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A New Alphabet has been developed for Internet communications. While the glyphs of the new alphabet don’t necessarily improve communications in any meaningful way, they certainly make us feel cooler.
You are tasked with creating a translation program to speed up the switch to our more elite New Alphabet by automatically translating ASCII plaintext symbols to our new symbol set.
The new alphabet is a one-to-many translation (one character of the English alphabet translates to anywhere between 1 and 6 other characters), with each character translation as follows:
For instance, translating the string “Hello World!” would result in:
Note that uppercase and lowercase letters are both converted, and any other characters remain the same (the exclamation point and space in this example).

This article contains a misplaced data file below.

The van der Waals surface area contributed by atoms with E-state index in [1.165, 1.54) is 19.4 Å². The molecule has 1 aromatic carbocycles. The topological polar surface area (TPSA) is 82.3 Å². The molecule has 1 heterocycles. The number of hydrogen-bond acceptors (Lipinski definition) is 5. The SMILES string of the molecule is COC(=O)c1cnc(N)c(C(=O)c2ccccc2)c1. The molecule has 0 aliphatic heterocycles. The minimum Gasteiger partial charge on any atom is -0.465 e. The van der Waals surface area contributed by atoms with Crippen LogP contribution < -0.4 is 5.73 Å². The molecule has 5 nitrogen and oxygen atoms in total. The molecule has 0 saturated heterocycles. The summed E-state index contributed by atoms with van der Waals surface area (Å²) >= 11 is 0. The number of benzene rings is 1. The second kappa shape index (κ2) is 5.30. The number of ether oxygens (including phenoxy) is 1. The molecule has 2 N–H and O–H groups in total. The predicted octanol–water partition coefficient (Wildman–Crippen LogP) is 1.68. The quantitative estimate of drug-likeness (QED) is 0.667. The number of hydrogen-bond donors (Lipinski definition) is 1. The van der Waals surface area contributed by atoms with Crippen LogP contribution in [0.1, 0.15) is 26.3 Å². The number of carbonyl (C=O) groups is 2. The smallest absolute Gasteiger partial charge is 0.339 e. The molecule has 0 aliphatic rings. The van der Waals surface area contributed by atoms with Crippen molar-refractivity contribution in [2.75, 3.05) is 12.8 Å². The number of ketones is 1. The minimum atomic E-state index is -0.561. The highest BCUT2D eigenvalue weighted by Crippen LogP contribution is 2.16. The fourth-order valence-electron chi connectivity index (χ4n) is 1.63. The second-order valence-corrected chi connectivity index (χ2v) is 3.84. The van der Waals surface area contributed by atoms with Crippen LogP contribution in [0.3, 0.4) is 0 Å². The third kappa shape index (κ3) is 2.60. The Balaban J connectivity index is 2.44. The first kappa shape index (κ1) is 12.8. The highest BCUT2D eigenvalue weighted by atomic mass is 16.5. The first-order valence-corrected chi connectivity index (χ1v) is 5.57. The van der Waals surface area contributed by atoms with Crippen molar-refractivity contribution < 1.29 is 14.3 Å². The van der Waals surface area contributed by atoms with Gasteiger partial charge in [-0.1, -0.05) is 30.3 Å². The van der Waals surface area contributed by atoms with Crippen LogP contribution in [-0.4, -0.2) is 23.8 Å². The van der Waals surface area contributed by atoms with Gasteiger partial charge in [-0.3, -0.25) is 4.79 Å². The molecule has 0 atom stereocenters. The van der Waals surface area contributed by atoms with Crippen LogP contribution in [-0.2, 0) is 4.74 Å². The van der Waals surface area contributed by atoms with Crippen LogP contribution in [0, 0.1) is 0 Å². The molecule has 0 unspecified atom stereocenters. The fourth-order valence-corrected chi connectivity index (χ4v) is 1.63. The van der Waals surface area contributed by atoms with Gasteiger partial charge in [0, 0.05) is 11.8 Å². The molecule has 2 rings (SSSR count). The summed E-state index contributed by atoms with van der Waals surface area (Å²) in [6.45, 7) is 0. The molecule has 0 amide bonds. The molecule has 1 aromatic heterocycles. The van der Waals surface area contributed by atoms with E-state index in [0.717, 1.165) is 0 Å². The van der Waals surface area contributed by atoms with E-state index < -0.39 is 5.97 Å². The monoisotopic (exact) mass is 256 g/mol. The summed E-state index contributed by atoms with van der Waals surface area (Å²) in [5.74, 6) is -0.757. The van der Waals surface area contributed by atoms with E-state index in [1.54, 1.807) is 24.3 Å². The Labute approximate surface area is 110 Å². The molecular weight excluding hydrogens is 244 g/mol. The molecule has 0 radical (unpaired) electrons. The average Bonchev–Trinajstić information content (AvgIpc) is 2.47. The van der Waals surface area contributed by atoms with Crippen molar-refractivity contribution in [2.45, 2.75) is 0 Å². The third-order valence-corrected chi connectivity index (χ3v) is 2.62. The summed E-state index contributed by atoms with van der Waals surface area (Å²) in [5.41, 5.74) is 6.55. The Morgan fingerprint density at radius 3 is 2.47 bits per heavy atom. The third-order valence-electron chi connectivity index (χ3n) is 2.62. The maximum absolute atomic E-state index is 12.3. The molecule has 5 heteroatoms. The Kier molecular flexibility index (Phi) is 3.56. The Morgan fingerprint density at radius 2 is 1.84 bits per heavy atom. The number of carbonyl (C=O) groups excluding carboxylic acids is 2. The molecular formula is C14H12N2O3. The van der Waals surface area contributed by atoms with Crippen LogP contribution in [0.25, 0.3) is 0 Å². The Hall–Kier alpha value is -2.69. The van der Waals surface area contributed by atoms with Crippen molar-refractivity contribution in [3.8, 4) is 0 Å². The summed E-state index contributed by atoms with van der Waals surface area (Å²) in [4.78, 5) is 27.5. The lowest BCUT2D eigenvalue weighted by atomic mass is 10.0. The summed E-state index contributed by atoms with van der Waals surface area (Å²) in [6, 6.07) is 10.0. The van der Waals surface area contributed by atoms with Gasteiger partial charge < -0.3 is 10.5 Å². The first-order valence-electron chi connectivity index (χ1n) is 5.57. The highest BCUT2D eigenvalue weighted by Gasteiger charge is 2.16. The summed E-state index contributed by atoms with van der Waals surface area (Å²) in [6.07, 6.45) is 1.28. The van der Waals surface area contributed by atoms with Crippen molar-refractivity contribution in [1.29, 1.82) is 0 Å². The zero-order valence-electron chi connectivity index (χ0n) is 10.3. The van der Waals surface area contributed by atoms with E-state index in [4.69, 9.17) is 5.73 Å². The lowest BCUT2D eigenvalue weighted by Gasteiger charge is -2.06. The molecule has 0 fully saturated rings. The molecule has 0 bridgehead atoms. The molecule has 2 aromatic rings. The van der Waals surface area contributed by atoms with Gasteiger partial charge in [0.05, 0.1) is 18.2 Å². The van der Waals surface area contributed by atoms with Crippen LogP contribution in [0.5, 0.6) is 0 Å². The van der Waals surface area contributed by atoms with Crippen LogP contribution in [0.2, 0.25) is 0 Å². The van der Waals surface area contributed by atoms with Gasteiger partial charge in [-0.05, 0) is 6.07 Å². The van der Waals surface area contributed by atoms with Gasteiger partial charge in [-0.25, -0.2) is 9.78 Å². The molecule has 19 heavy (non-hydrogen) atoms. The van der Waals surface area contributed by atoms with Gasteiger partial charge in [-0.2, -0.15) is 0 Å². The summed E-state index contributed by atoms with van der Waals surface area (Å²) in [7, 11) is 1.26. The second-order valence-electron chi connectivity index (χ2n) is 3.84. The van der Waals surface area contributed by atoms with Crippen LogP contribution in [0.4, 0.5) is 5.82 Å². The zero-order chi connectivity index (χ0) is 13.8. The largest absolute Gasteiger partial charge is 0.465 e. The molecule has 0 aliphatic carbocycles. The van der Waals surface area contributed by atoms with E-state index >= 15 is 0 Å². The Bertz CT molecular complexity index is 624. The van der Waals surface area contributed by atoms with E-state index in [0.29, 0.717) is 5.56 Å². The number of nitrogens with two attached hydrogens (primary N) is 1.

Input contains one line of text, terminated by a newline. The text may contain any characters in the ASCII range 32–126 (space through tilde), as well as 9 (tab). Only characters listed in the above table (A–Z, a–z) should be translated; any non-alphabet characters should be printed (and not modified). Input has at most 10 000 characters.
Output the input text with each letter (lowercase and uppercase) translated into its New Alphabet counterpart.
All your base are belong to us.
@11 `/0|_||Z 8@$3 @|Z3 8310\6 ']['0 |_|$.
What's the Frequency, Kenneth?
\/\/[-]@'][''$ ']['[-]3 #|Z3(,)|_|3\(`/, |<3\\3']['[-]?
A new alphabet!
@ \3\/\/ @1|D[-]@83']['!